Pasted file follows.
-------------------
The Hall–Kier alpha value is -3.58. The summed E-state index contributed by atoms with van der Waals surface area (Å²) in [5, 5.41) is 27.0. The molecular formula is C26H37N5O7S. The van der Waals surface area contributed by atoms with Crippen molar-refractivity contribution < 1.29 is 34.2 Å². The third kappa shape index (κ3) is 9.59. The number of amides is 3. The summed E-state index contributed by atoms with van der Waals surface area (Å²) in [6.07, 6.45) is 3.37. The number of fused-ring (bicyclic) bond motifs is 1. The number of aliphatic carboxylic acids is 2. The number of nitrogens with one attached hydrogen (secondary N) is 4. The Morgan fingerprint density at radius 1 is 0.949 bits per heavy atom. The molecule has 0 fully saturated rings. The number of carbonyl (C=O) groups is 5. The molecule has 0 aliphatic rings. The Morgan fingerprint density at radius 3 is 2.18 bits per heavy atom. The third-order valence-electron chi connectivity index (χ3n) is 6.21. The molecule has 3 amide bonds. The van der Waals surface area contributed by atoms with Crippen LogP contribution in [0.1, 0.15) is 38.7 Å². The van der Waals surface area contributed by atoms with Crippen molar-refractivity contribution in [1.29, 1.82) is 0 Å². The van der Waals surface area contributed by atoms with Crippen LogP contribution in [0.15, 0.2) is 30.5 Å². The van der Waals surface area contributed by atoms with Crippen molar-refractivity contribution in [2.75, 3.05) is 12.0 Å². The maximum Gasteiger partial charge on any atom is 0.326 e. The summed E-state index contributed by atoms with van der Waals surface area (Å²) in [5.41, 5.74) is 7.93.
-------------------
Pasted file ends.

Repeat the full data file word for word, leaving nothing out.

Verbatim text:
The Hall–Kier alpha value is -3.58. The summed E-state index contributed by atoms with van der Waals surface area (Å²) in [5, 5.41) is 27.0. The molecular formula is C26H37N5O7S. The van der Waals surface area contributed by atoms with Crippen molar-refractivity contribution < 1.29 is 34.2 Å². The third kappa shape index (κ3) is 9.59. The number of amides is 3. The summed E-state index contributed by atoms with van der Waals surface area (Å²) in [6.07, 6.45) is 3.37. The number of fused-ring (bicyclic) bond motifs is 1. The number of aliphatic carboxylic acids is 2. The number of nitrogens with one attached hydrogen (secondary N) is 4. The Morgan fingerprint density at radius 1 is 0.949 bits per heavy atom. The molecule has 0 fully saturated rings. The number of carbonyl (C=O) groups is 5. The molecule has 0 aliphatic rings. The Morgan fingerprint density at radius 3 is 2.18 bits per heavy atom. The third-order valence-electron chi connectivity index (χ3n) is 6.21. The molecule has 3 amide bonds. The van der Waals surface area contributed by atoms with Crippen LogP contribution in [0.1, 0.15) is 38.7 Å². The van der Waals surface area contributed by atoms with Crippen molar-refractivity contribution in [1.29, 1.82) is 0 Å². The van der Waals surface area contributed by atoms with Crippen LogP contribution in [0.15, 0.2) is 30.5 Å². The van der Waals surface area contributed by atoms with Crippen molar-refractivity contribution in [2.75, 3.05) is 12.0 Å². The maximum Gasteiger partial charge on any atom is 0.326 e. The summed E-state index contributed by atoms with van der Waals surface area (Å²) in [5.41, 5.74) is 7.93.